This article appeared in the September 2012 ASX Investor Update email newsletter. To subscribe to this newsletter please register with the MyASX section or visit the About MyASX page for past editions and more details.
Rising demand for income investments is driving strong growth in the ASX Interest Rate Securities market.
By Michael Saba, Evans & Partners
The huge demand for yield investments this year has seen the Australian Securities Exchange become a major market for the issuance of bonds and hybrid securities. The size of the ASX interest rate securities sector has increased by more than 40 per cent in the past 12 months to more than $30 billion of issuance. Turnover has increased correspondingly.
[Editor's note: To learn about the features, benefits and risks of ASX-listed interest rate securities, do the free online ASX interest rate securities course.]
A major feature of the new issuance is the popularity of other traditional yield securities such as senior and subordinated bonds, in addition to the traditional hybrid securities such as preference shares and convertible notes. This gives investors the choice of a range of securities in the capital structure and their associated different risk profiles (see table below).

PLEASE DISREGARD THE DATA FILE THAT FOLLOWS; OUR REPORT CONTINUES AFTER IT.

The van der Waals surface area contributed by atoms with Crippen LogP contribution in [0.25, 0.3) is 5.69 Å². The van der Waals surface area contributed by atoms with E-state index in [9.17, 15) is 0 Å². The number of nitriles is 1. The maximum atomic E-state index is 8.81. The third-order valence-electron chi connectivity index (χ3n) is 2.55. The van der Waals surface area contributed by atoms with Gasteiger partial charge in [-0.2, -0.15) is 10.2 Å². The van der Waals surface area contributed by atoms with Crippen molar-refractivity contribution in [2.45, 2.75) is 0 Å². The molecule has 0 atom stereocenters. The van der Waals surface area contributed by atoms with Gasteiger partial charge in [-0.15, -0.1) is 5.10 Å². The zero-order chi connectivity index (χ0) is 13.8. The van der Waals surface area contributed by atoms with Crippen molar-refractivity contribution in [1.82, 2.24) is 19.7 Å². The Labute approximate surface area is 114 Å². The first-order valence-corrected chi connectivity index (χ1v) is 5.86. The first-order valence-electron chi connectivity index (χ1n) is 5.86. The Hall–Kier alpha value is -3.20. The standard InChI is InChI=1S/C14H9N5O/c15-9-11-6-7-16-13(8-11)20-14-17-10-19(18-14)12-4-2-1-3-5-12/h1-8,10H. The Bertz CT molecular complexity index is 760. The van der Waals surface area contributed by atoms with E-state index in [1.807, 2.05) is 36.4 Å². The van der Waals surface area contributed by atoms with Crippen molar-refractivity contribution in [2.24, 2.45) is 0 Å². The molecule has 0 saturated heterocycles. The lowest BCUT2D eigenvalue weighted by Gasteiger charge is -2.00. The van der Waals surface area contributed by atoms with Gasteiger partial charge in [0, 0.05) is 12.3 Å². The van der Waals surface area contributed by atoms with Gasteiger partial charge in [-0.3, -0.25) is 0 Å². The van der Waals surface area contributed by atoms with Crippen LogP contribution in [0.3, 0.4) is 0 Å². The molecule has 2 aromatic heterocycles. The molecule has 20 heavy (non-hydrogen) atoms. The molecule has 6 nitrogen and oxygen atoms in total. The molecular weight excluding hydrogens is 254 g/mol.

Table 1: Range of securities and their associated risk profiles
Source: Evans & Partners
Additionally and importantly, the issuance has been from a variety of companies, especially from outside the banks. The net result is that investors now have a growing range of securities from a growing range of companies. Some companies have multiple issuance of listed bonds and hybrids, such as Commonwealth Bank.
One newer form of security listed in 2012 has been the subordinated note. There have been two forms issued, the first type from banks such as ANZ, NAB and Westpac. These are very similar to the typical form of bank subordinated debt issued in wholesale markets, with a 10-year life but probable repayment after five years.